You're missing the key point, look-ahead noise shaping, ala Jayant-Noll A*DPCM.

I also think you're confusing dynamic range with SNR.

The paper was from the dire end of Lucent and its subsequent slit into a bunch of companies.

This post has been edited by Woodinville: Dec 30 2012, 12:10


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Woodinville
post Dec 30 2012, 12:12
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QUOTE (hlloyge @ Dec 30 2012, 02:15) *
I don't get it. If I encode 1 kHz at 0 dB to mp3, will that mean I will get noise at -30 dB?
I find that hard to believe. Is there any sample that I can use to measure noise level in some program like Audacity, for example?



You can use any music you want, just time-align your before and after, and then give on a gain of +1 and the other -1.

You can believe what you want, and with a single sine wave, you will get more than 30dB even though you don't need it, but you really need to understand how noise shaping works in a perceptual coder.

You are aware of the "13dB Miracle" yes?


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saratoga
post Dec 30 2012, 19:02
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QUOTE (hlloyge @ Dec 30 2012, 05:15) *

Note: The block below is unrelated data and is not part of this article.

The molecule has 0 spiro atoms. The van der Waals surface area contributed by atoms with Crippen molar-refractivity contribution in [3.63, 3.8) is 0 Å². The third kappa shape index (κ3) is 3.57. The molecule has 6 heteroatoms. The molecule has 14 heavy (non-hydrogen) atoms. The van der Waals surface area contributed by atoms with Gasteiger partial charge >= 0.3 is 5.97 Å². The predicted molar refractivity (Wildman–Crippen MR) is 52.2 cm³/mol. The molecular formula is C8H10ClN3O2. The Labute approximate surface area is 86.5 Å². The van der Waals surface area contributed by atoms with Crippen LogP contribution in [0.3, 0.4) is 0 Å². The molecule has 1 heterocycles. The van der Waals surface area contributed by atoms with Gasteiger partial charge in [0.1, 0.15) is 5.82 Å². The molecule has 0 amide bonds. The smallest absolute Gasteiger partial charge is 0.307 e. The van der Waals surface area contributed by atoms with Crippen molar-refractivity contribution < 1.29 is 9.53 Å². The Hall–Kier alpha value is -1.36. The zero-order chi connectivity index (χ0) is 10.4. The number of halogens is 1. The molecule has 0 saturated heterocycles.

I find that hard to believe.


That 5 or 6 bits worth of information has a lot more quantization noise then 15 or 16? What about that is unexpected?
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Neuron
post Dec 30 2012, 21:47
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QUOTE (saratoga @ Dec 30 2012, 19:02) *
QUOTE (hlloyge @ Dec 30 2012, 05:15) *
I find that hard to believe.


That 5 or 6 bits worth of information has a lot more quantization noise then 15 or 16? What about that is unexpected?


Yes, but MP3 is not 5 or 6 bit PCM. It is a 32 bit floating point file that contains lossily compressed information which is stored in a non-PCM way. Some guy on this forum once said that mp3 files vs. wav files are like vector graphics files vs bitmap files. By the type of reasoning some people think here, MIDI files would be around perhaps 0.001 bit.

A file with 2.9 bits of resolution would divide the waveform into only cca 7.4 steps and distort the sound wave into a near-squarewave shape. It would be unlistenable even with the most clever dithering and noise shaping in the universe unless you sampled it at megahertz rates, which mp3 definitely does not do.